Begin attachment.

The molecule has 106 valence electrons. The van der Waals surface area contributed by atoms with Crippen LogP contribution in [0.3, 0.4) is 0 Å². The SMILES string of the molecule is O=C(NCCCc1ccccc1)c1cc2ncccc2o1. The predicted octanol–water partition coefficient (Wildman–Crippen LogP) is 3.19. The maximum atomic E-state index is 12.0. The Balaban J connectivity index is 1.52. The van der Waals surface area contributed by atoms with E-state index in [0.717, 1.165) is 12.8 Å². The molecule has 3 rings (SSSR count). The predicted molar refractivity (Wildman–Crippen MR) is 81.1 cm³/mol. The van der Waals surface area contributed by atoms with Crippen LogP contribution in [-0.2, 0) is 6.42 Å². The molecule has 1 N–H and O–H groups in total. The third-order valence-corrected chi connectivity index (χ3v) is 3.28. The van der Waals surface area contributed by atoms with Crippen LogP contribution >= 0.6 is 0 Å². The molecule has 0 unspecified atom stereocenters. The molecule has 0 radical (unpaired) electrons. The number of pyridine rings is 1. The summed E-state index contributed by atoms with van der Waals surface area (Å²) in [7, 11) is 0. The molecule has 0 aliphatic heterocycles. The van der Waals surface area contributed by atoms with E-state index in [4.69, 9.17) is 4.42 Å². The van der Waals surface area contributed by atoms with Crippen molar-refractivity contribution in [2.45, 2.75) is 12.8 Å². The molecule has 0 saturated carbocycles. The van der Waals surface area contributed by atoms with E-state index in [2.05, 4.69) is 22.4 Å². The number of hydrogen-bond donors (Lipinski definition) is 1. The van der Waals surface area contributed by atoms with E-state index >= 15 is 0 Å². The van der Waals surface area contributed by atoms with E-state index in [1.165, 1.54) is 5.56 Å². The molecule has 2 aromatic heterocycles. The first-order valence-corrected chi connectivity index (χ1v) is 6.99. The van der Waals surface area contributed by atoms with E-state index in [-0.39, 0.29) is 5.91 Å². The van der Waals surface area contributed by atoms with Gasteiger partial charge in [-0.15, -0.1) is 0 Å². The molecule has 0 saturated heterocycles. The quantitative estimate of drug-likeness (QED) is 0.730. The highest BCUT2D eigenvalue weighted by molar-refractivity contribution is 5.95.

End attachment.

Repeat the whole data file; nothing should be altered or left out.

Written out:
The molecule has 106 valence electrons. The van der Waals surface area contributed by atoms with Crippen LogP contribution in [0.3, 0.4) is 0 Å². The SMILES string of the molecule is O=C(NCCCc1ccccc1)c1cc2ncccc2o1. The predicted octanol–water partition coefficient (Wildman–Crippen LogP) is 3.19. The maximum atomic E-state index is 12.0. The Balaban J connectivity index is 1.52. The van der Waals surface area contributed by atoms with E-state index in [0.717, 1.165) is 12.8 Å². The molecule has 3 rings (SSSR count). The predicted molar refractivity (Wildman–Crippen MR) is 81.1 cm³/mol. The van der Waals surface area contributed by atoms with Crippen LogP contribution in [-0.2, 0) is 6.42 Å². The molecule has 1 N–H and O–H groups in total. The third-order valence-corrected chi connectivity index (χ3v) is 3.28. The van der Waals surface area contributed by atoms with Crippen LogP contribution >= 0.6 is 0 Å². The molecule has 0 unspecified atom stereocenters. The molecule has 0 radical (unpaired) electrons. The number of pyridine rings is 1. The summed E-state index contributed by atoms with van der Waals surface area (Å²) in [7, 11) is 0. The molecule has 0 aliphatic heterocycles. The van der Waals surface area contributed by atoms with E-state index in [4.69, 9.17) is 4.42 Å². The van der Waals surface area contributed by atoms with Crippen molar-refractivity contribution in [2.45, 2.75) is 12.8 Å². The molecule has 0 saturated carbocycles. The van der Waals surface area contributed by atoms with E-state index in [2.05, 4.69) is 22.4 Å². The number of hydrogen-bond donors (Lipinski definition) is 1. The van der Waals surface area contributed by atoms with E-state index >= 15 is 0 Å². The van der Waals surface area contributed by atoms with E-state index in [1.165, 1.54) is 5.56 Å². The molecule has 2 aromatic heterocycles. The first-order valence-corrected chi connectivity index (χ1v) is 6.99. The van der Waals surface area contributed by atoms with E-state index in [-0.39, 0.29) is 5.91 Å². The van der Waals surface area contributed by atoms with Gasteiger partial charge in [-0.15, -0.1) is 0 Å². The molecule has 0 saturated heterocycles. The quantitative estimate of drug-likeness (QED) is 0.730. The highest BCUT2D eigenvalue weighted by molar-refractivity contribution is 5.95.